Do you love me?

Roger Fellows
Roger Fellows Roger Fellows ministers in Baptist and Orthodox Presbyterian churches in Ontario, Canada.
01 April, 2007 5 min read

A question can be more powerful than a statement.
In John 21:15, Jesus asks Peter a searching question.
He might have said, ‘You know, you really ought to love me’, and Peter would have nodded in agreement.
But when he asked, ‘Do you love me?’
Peter must have felt uncomfortable.
When the question came three times, he was devastated.

We need to understand exactly what Christ meant when he asked, ‘Do you love me more than these?’ Did he mean, ‘Do you love me more than you love these disciples?’ or even ‘Do you love me more than your fishing gear – the boat, the nets etc?’

However in the context, he most likely meant, ‘Do you love me more than these other disciples love me?’
Jesus had predicted that the disciples would forsake him in his hour of suffering, but Peter had boasted that he would not do so (Matthew 26:33). The three-fold question thus corresponded to Peter’s three-fold denial of his Lord.

Some make much of the fact that when Jesus asked three times if Peter loved him, there was a variation of the Greek word used for love. However, Don Carson has shown that John uses the words interchangeably, so I won’t follow that route.

Peter’s denial had been serious. Yes, he had repented, but as he would become a prominent leader in the church, his repentance had to be public. Jesus knew that Peter loved him, but the other disciples needed to hear that declaration from Peter’s own lips.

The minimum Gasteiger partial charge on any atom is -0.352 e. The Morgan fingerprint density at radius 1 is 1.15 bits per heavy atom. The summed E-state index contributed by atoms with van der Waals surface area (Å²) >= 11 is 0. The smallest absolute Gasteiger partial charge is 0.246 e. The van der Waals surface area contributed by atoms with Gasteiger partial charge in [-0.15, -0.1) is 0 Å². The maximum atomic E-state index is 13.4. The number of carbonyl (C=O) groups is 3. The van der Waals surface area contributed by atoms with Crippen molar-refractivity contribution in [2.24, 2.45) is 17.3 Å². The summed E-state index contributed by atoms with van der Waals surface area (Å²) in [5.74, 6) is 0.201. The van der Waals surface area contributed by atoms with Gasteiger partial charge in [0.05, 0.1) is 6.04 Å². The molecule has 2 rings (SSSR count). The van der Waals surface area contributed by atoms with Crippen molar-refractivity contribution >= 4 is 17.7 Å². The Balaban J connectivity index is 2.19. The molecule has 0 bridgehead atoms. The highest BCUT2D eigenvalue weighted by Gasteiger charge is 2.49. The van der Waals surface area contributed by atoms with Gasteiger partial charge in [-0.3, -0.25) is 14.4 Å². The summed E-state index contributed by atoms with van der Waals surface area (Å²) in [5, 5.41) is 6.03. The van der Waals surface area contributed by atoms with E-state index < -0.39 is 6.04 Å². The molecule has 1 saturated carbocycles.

Do you love the Lord?

It was a searching question – it still is. If Jesus were to ask us today, ‘John, Susan, Roger, do you love me?’ how would we respond? Some can honestly reply, ‘Lord you know that I love you’ – though they often fail, their lives do demonstrate a love for the Lord.

Others might say, ‘Lord you know that I love you’, but if you lived or worked with them for long, you would shake your head, seeing little evidence in their lives of a love for Christ. Still others might say, ‘Lord, you know, and I know, that I don’t love you’.

So I ask again, do you love the Lord? I don’t ask if you go to church, or read the Bible, pray or give to charity. I ask, do you love the Lord Jesus Christ? The Lord knows of course, but do we know?

You might consider it a private matter that no one else needs to know about. But that begs the question. It is important that we know the answer because our salvation and eternal destiny depend upon it. The Christian faith is not first a matter of lifestyle or religious observance, important though those may be. The essence of Christianity is a love relationship with Jesus Christ. We need to know whether we love him.